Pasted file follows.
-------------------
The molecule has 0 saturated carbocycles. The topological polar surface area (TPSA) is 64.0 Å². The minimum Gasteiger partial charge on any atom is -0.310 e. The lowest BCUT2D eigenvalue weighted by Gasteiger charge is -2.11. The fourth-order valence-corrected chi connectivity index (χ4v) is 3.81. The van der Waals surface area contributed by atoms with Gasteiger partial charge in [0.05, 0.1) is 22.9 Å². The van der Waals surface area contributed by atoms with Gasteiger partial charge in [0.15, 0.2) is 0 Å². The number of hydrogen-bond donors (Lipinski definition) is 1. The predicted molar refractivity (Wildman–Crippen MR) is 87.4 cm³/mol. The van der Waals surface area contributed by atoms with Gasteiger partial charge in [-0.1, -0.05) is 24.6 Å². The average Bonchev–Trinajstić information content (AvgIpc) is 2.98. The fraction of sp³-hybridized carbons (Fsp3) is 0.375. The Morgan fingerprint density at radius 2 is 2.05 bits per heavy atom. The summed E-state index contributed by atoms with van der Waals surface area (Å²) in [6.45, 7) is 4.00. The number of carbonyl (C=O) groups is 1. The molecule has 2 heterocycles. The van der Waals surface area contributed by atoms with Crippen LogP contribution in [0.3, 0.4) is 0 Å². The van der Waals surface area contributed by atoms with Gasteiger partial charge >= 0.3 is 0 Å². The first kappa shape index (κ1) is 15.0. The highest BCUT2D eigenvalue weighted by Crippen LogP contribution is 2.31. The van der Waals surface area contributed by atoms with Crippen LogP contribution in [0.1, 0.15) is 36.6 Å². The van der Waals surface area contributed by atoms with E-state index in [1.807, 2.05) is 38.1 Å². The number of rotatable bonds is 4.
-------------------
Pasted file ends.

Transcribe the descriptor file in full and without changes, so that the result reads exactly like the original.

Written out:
The molecule has 0 saturated carbocycles. The topological polar surface area (TPSA) is 64.0 Å². The minimum Gasteiger partial charge on any atom is -0.310 e. The lowest BCUT2D eigenvalue weighted by Gasteiger charge is -2.11. The fourth-order valence-corrected chi connectivity index (χ4v) is 3.81. The van der Waals surface area contributed by atoms with Gasteiger partial charge in [0.05, 0.1) is 22.9 Å². The van der Waals surface area contributed by atoms with Gasteiger partial charge in [0.15, 0.2) is 0 Å². The number of hydrogen-bond donors (Lipinski definition) is 1. The predicted molar refractivity (Wildman–Crippen MR) is 87.4 cm³/mol. The van der Waals surface area contributed by atoms with Gasteiger partial charge in [-0.1, -0.05) is 24.6 Å². The average Bonchev–Trinajstić information content (AvgIpc) is 2.98. The fraction of sp³-hybridized carbons (Fsp3) is 0.375. The Morgan fingerprint density at radius 2 is 2.05 bits per heavy atom. The summed E-state index contributed by atoms with van der Waals surface area (Å²) in [6.45, 7) is 4.00. The number of carbonyl (C=O) groups is 1. The molecule has 2 heterocycles. The van der Waals surface area contributed by atoms with Crippen LogP contribution in [0.3, 0.4) is 0 Å². The van der Waals surface area contributed by atoms with Gasteiger partial charge >= 0.3 is 0 Å². The first kappa shape index (κ1) is 15.0. The highest BCUT2D eigenvalue weighted by Crippen LogP contribution is 2.31. The van der Waals surface area contributed by atoms with Crippen LogP contribution in [0.1, 0.15) is 36.6 Å². The van der Waals surface area contributed by atoms with E-state index in [1.807, 2.05) is 38.1 Å². The number of rotatable bonds is 4.